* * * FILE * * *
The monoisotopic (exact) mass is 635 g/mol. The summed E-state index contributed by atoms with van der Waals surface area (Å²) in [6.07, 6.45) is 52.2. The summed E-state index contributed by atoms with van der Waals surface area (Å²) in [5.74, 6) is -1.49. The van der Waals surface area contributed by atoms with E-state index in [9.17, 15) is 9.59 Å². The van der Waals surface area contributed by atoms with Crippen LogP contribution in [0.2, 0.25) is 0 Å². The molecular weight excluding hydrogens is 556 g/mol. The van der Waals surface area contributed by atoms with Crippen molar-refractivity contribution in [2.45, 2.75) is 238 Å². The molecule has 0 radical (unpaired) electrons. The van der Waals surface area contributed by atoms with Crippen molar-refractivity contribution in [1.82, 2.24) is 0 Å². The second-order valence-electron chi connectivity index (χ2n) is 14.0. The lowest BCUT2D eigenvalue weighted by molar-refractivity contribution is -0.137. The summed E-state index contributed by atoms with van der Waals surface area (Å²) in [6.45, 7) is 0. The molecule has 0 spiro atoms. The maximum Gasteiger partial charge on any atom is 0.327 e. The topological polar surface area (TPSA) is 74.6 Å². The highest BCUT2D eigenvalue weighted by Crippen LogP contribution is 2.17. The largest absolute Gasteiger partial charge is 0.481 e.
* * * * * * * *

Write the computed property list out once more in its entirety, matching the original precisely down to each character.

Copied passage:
The monoisotopic (exact) mass is 635 g/mol. The summed E-state index contributed by atoms with van der Waals surface area (Å²) in [6.07, 6.45) is 52.2. The summed E-state index contributed by atoms with van der Waals surface area (Å²) in [5.74, 6) is -1.49. The van der Waals surface area contributed by atoms with E-state index in [9.17, 15) is 9.59 Å². The van der Waals surface area contributed by atoms with Crippen LogP contribution in [0.2, 0.25) is 0 Å². The molecular weight excluding hydrogens is 556 g/mol. The van der Waals surface area contributed by atoms with Crippen molar-refractivity contribution in [2.45, 2.75) is 238 Å². The molecule has 0 radical (unpaired) electrons. The van der Waals surface area contributed by atoms with Crippen molar-refractivity contribution in [1.82, 2.24) is 0 Å². The second-order valence-electron chi connectivity index (χ2n) is 14.0. The lowest BCUT2D eigenvalue weighted by molar-refractivity contribution is -0.137. The summed E-state index contributed by atoms with van der Waals surface area (Å²) in [6.45, 7) is 0. The molecule has 0 spiro atoms. The maximum Gasteiger partial charge on any atom is 0.327 e. The topological polar surface area (TPSA) is 74.6 Å². The highest BCUT2D eigenvalue weighted by Crippen LogP contribution is 2.17. The largest absolute Gasteiger partial charge is 0.481 e.